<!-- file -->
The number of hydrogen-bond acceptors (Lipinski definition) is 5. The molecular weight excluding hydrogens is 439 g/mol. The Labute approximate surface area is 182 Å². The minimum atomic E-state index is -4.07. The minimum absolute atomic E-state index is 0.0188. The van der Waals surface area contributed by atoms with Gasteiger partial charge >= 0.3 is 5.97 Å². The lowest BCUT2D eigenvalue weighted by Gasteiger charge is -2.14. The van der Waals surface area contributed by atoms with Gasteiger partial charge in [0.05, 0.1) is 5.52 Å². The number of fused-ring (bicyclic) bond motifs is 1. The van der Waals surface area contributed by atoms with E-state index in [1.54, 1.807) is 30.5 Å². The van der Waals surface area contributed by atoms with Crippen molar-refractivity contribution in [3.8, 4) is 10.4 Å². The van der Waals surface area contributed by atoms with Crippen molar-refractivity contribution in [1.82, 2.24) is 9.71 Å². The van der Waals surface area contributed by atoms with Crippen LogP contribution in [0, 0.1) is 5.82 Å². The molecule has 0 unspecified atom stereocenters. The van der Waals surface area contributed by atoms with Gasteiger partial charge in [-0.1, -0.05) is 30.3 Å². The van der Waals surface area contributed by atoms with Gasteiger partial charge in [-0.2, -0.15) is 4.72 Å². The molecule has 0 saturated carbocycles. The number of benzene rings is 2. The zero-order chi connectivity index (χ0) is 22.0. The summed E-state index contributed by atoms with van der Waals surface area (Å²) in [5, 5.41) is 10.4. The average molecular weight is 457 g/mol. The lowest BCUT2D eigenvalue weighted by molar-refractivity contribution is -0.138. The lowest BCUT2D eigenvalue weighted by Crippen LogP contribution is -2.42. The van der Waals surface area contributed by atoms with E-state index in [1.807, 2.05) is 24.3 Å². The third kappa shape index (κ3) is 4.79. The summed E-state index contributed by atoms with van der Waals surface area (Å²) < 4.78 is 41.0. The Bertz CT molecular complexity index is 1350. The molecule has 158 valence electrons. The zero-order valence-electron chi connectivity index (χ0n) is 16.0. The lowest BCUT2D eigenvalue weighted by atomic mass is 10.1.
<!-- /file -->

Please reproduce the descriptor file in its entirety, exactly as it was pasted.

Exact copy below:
The number of hydrogen-bond acceptors (Lipinski definition) is 5. The molecular weight excluding hydrogens is 439 g/mol. The Labute approximate surface area is 182 Å². The minimum atomic E-state index is -4.07. The minimum absolute atomic E-state index is 0.0188. The van der Waals surface area contributed by atoms with Gasteiger partial charge >= 0.3 is 5.97 Å². The lowest BCUT2D eigenvalue weighted by Gasteiger charge is -2.14. The van der Waals surface area contributed by atoms with Gasteiger partial charge in [0.05, 0.1) is 5.52 Å². The number of fused-ring (bicyclic) bond motifs is 1. The van der Waals surface area contributed by atoms with E-state index in [1.54, 1.807) is 30.5 Å². The van der Waals surface area contributed by atoms with Crippen molar-refractivity contribution in [3.8, 4) is 10.4 Å². The van der Waals surface area contributed by atoms with Crippen molar-refractivity contribution in [1.82, 2.24) is 9.71 Å². The van der Waals surface area contributed by atoms with Crippen LogP contribution in [0, 0.1) is 5.82 Å². The molecule has 0 unspecified atom stereocenters. The van der Waals surface area contributed by atoms with Gasteiger partial charge in [-0.1, -0.05) is 30.3 Å². The van der Waals surface area contributed by atoms with Gasteiger partial charge in [-0.2, -0.15) is 4.72 Å². The molecule has 0 saturated carbocycles. The number of benzene rings is 2. The zero-order chi connectivity index (χ0) is 22.0. The summed E-state index contributed by atoms with van der Waals surface area (Å²) in [5, 5.41) is 10.4. The average molecular weight is 457 g/mol. The lowest BCUT2D eigenvalue weighted by molar-refractivity contribution is -0.138. The lowest BCUT2D eigenvalue weighted by Crippen LogP contribution is -2.42. The van der Waals surface area contributed by atoms with E-state index in [1.807, 2.05) is 24.3 Å². The third kappa shape index (κ3) is 4.79. The summed E-state index contributed by atoms with van der Waals surface area (Å²) < 4.78 is 41.0. The Bertz CT molecular complexity index is 1350. The molecule has 158 valence electrons. The zero-order valence-electron chi connectivity index (χ0n) is 16.0. The lowest BCUT2D eigenvalue weighted by atomic mass is 10.1.